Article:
Sophocles’ Oedipus at Colonus: A Play Reading and Discussion with Paul Woodruff
With special guest speaker Paul Woodruff, Ph.D.
This event will take place at the Institute or at a nearby location. If you order tickets and the event is moved to another location, updated information will be sent to the email address you used to purchase the ticket. Updates will also be posted on our website.
Sophocles’ Oedipus at Colonus puts a captivating story on stage through dialogue, dance, and song. One man, larger than life, lives his last day on the margin between human and sacred space, confronting moral, political, and religious issues that still matter to us.
The gathering will hear a reading of the entire text of Sophocles’ Oedipus at Colonus with any or all of those attending reading parts of the play. Dr. Paul Woodruff prefers play reading and discussion as a favorite approach to engage with the Greek plays.
Oedipus is at the same time cursed and blessed, weak and powerful, blind and seeing, kind and cruel. Written in Sophocles’ extreme old age (he was over eighty) the play contains some of his best poetry, along with illuminations of timeless truths about human life. In reading the play, we can experience the profound emotions Sophocles evokes as human beings wrestle with power, both human and divine. In his struggle with overarching powers, and his discovery of his own extraordinary power, Oedipus becomes awe-inspiring.
Dr. Woodruff’s book First Democracy demonstrates the development of democratic ideas in popular arts, primarily in theatre, rather than in philosophy in Athens. He participated with Sam Naifeh and Tom Singer in the Institute’s November 2006 program “Democracy in America” during which selected portions of Sophocles’ Antigone were read and commented upon. His most recent article, not yet published, “Sacramental Theater,” was inspired by play readings of this kind.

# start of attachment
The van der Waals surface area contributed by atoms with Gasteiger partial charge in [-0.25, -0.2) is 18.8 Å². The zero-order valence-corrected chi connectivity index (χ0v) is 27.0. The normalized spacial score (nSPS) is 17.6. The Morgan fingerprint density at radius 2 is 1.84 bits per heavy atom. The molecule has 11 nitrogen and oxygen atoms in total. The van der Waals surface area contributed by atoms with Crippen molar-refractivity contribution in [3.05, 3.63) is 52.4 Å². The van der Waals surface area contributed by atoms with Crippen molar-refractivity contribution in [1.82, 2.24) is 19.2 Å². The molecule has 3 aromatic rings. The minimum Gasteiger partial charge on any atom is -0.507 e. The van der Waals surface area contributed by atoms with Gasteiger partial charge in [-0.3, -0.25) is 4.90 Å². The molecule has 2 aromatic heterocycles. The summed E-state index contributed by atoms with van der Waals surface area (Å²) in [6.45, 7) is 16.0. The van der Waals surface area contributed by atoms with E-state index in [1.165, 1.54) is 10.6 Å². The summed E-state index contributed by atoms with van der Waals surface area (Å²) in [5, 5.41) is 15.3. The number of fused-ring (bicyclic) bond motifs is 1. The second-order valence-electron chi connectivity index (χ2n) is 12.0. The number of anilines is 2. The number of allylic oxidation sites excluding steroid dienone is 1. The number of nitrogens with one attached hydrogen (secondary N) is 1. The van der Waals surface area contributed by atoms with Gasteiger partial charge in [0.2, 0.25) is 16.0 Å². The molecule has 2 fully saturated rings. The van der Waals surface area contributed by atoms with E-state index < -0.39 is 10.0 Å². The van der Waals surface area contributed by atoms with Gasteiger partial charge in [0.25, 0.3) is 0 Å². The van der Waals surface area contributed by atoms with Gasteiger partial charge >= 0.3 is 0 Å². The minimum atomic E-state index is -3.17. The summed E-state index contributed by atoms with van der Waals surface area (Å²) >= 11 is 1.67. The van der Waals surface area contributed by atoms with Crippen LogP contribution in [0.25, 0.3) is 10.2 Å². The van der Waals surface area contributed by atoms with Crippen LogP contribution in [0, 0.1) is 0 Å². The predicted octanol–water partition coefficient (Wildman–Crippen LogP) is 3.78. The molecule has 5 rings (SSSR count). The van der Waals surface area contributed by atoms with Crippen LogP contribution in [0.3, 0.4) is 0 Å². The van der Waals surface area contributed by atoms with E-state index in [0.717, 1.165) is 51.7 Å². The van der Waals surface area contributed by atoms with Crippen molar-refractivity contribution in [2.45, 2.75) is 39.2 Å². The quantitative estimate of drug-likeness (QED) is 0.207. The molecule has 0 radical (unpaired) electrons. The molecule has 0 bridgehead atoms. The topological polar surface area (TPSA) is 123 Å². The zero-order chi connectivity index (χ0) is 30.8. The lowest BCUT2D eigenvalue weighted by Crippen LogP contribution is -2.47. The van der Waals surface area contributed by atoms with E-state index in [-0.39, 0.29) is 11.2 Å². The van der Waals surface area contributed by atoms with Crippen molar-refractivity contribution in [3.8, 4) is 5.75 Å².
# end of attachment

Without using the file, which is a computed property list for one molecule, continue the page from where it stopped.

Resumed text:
PAUL WOODRUFF, PH.D., was born in New Jersey and raised in western Pennsylvania. He has advanced degrees from Princeton and Oxford University and military combat experience in Vietnam. He is currently Dean of the School of Undergraduate Studies and Professor of Philosophy at the University of Texas. His translations of Sophocles with Peter Meineck include Antigone (Woodruff), Oedipus Tyrannus (Woodruff and Meineck), Oedipus at Colonus (Meineck), Ajax (Meineck), Women of Trachis (Woodruff), Electra (Woodruff), and Philoctetes (Meineck). Dr. Woodruff has also translated The Bacchae of Euripides, The Symposium of Plato, and other works. Woodruff addresses the significance of theater in his book The Necessity of Theater: The Art of Watching and Being Watched, and his other writings include: First Democracy; Reverence: Renewing a Forgotten Virtue; Thucydides On Justice, Power, and Human Nature, and The Ajax Dilemma: Justice, Fairness, and Rewards. He has edited: Facing Evil: Confronting the Dreadful Power Behind Genocide, Terrorism, and Cruelty (co-editor Jungian Analyst Harry Wilmer); and Reason and Religion in Socratic Philosophy (edited, with Nicholas D. Smith).
No Continuing Education Credits are Available for this Event.